Neuropathic States

Chronic pelvic pain may have a strong neuropathic element, as mentioned before in this manuscript. Pain outflow from different pelvic viscera and somatic areas converge into the dorsal horn, spinal cord and brain centres. Prolonged stimulation of pain receptors in these organs can lead to peripheral nerve sensitisation and upregulation of dorsal horn receptors, resulting in primary and secondary hyperalgesia respectively. Accordingly, efferent nerve impulses from the central nervous system can cause pain in different organs, not affected by the initial injury or disease. Such phenomenon can also follow actual nerve injury, inflammation, ischaemia or dysfunction resulting in wrong messages being sent to higher pain centres. The end result will be a lower pain threshold and pain out of proportion to nociceptive and non-nociceptive stimuli. Practical examples of visceral hyperalgesia include irritable bowel syndrome and interstitial cystitis. The presence of both problems in the same individual may represent viscero-visceral conversion. As well, viscerosomatic hyperalgesia may occur in cases of interstitial cystitis or dysmenorrhoea leading to pelvic muscles trigger points and levator ani syndrome.

Management of chronic pelvic pain will not be successful without proper attention to neuropathic pain. It can be the most important factor causing treatment failure, despite proper surgical interventions to deal with the primary pathology.

Management of neuropathic pain

Both medical and surgical means are used to deal with neuropathic pain but psychological support is equally important to improve the chances of success.

Medical methods

Neuropathic pain is usually not responsive to standard or over the counter simple analgesics. Certain drugs are now available for that purpose, but may not be equally effective in different cases. Furthermore, they may need several weeks before having a real impact on the patient’s symptoms. This information should be conveyed to all patients with this type of pain to help them readjust their expectations to this fact, and not to get disheartened in few days because of ‘failure of medication’.

Tricyclic antidepressants (amitriptyline) in small incremental doses [10 - 30 mg] every night are known to reduce the intensity of neuropathic pain. However, there is usual resentment by some patients to take antidepressants as it carries certain stigma, in their views. Gentle persuasion and explanation goes a long way in convincing the majority of patients.

Gapapentin [neurotin] which is GABA analogue, and other anti convulsant drugs can be useful especially for patients with burning pain sensation. It is usually used as part of a polypharmacy including NSAID and amitriptyline. Accordingly, a smaller starting dose [100 mg] should be used before being increased slowly depending on the patients’ response. The dose can be reduced down to the lowest possible, once pain has been controlled. Patients should be monitored for side effects as it can cause dizziness, ataxia, confusion and vertigo.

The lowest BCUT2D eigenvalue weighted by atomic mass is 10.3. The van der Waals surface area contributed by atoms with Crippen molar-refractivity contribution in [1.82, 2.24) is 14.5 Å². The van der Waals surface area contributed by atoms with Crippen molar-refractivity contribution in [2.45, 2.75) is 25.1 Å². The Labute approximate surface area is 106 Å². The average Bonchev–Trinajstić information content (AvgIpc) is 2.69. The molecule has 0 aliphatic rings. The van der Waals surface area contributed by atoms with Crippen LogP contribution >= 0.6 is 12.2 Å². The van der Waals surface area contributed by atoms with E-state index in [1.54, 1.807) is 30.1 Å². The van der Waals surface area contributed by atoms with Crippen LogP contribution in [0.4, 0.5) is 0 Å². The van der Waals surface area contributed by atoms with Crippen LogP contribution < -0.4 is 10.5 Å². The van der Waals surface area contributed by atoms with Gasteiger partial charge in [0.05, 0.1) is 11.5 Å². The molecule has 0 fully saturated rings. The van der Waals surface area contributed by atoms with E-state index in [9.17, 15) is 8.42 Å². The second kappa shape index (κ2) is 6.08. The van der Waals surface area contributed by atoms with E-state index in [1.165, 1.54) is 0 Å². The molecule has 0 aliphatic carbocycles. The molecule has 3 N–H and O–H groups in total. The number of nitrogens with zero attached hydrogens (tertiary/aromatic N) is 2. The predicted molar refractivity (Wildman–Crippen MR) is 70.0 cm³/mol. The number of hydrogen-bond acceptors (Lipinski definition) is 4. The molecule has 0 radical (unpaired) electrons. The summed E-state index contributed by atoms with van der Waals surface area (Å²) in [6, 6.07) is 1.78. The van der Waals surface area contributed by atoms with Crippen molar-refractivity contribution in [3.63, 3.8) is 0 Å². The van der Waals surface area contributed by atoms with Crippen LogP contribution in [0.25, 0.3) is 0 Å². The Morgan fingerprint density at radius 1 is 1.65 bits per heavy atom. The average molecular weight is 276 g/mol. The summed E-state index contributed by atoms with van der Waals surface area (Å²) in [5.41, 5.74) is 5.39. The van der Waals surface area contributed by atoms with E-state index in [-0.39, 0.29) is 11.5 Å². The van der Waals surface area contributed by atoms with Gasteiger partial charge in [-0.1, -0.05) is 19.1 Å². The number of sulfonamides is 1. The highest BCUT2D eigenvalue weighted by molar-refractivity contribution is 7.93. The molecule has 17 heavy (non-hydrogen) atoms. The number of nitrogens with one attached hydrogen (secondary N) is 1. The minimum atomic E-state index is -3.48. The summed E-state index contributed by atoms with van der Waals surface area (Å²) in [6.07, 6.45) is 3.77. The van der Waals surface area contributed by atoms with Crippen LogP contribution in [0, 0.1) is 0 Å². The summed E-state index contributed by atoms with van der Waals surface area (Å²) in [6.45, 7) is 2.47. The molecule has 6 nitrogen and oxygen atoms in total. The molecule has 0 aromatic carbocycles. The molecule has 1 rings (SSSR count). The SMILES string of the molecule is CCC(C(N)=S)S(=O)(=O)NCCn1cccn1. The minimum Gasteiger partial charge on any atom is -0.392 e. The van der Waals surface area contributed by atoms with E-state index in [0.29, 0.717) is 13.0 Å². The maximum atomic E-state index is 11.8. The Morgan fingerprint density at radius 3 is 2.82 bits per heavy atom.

Serotonin and norepinephrine reuptake inhibitors have also proved useful in the treatment of neuropathic pain, but are not first line management drugs.

Repeated weekly injections of trigger points with local anaesthetics to desensitise the nerve receptors are useful for anterior abdominal wall and pelvic muscles tender points. This can lead to initial worsening of the pain before significant improvement is felt. Targeting the pudendal nerve near the ischeal spine has been mentioned before for the management of the levator ani syndrome.

Biofeedback to reduce muscles spasm and tenderness and to reduce nerve outflow should be done under the supervision of a trained physiotherapist.

Surgical methods

Surgical nerve ablation has been used for a long time in the treatment of chronic pain in general. The three techniques used in the management of chronic pelvic pain are laparoscopic uterosacral nerve ablation [LUNA] and excision [LUNE], and laparoscopic presacral neurectomy [LPSN]. All these techniques have been described in detail before in this chapter.


Despite all the good intentions and great efforts made by the medical profession, many patients still suffer from chronic pelvic pain without having the chance to get specialists care. Furthermore, many conditions are regularly missed in busy gynaecology, urology and gastroenterology clinics, because of the nature of the problem itself. Chronic pelvic pain is a disease and not a symptom. Many causes may be involved in the same patient to different degrees. Furthermore, gynaecological problems may cause urological or intestinal symptoms, and with the later two may cause muscular pelvic pain through viscerosomatic conversion. Examples of the commonly under diagnosed problems are:

  • Interstitial cystitis
  • Levator ani syndrome
  • Vulvodynia and vestibulitis
  • Pelvic congestion syndrome
  • Myofascial anterior abdominal wall problems

This can only emphasise the need for a dedicated management team with structured proactive protocols and follow up procedures with regular auditing of management outcome. Hopefully, with better resources and understanding, such teams will be the norm rather than an exception in most hospitals with full communication with primary care providers.


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